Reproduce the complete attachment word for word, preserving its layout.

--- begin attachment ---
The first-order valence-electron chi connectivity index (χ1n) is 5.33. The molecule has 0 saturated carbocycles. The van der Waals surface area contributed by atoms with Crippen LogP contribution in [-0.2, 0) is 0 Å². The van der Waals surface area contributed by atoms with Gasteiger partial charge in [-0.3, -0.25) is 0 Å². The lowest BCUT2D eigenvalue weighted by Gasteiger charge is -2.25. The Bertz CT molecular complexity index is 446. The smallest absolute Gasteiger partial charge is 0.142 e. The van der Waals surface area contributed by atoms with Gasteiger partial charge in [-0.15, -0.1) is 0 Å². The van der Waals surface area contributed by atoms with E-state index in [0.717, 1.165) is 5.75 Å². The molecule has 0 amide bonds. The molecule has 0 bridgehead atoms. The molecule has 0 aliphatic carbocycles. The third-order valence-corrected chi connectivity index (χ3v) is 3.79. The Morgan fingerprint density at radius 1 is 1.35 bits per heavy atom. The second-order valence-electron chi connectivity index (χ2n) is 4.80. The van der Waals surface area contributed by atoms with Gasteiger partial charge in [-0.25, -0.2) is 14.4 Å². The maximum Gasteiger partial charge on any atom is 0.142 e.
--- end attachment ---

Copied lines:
The first-order valence-electron chi connectivity index (χ1n) is 5.33. The molecule has 0 saturated carbocycles. The van der Waals surface area contributed by atoms with Crippen LogP contribution in [-0.2, 0) is 0 Å². The van der Waals surface area contributed by atoms with Gasteiger partial charge in [-0.3, -0.25) is 0 Å². The lowest BCUT2D eigenvalue weighted by Gasteiger charge is -2.25. The Bertz CT molecular complexity index is 446. The smallest absolute Gasteiger partial charge is 0.142 e. The van der Waals surface area contributed by atoms with Gasteiger partial charge in [-0.15, -0.1) is 0 Å². The van der Waals surface area contributed by atoms with E-state index in [0.717, 1.165) is 5.75 Å². The molecule has 0 amide bonds. The molecule has 0 bridgehead atoms. The molecule has 0 aliphatic carbocycles. The third-order valence-corrected chi connectivity index (χ3v) is 3.79. The Morgan fingerprint density at radius 1 is 1.35 bits per heavy atom. The second-order valence-electron chi connectivity index (χ2n) is 4.80. The van der Waals surface area contributed by atoms with Gasteiger partial charge in [-0.25, -0.2) is 14.4 Å². The maximum Gasteiger partial charge on any atom is 0.142 e.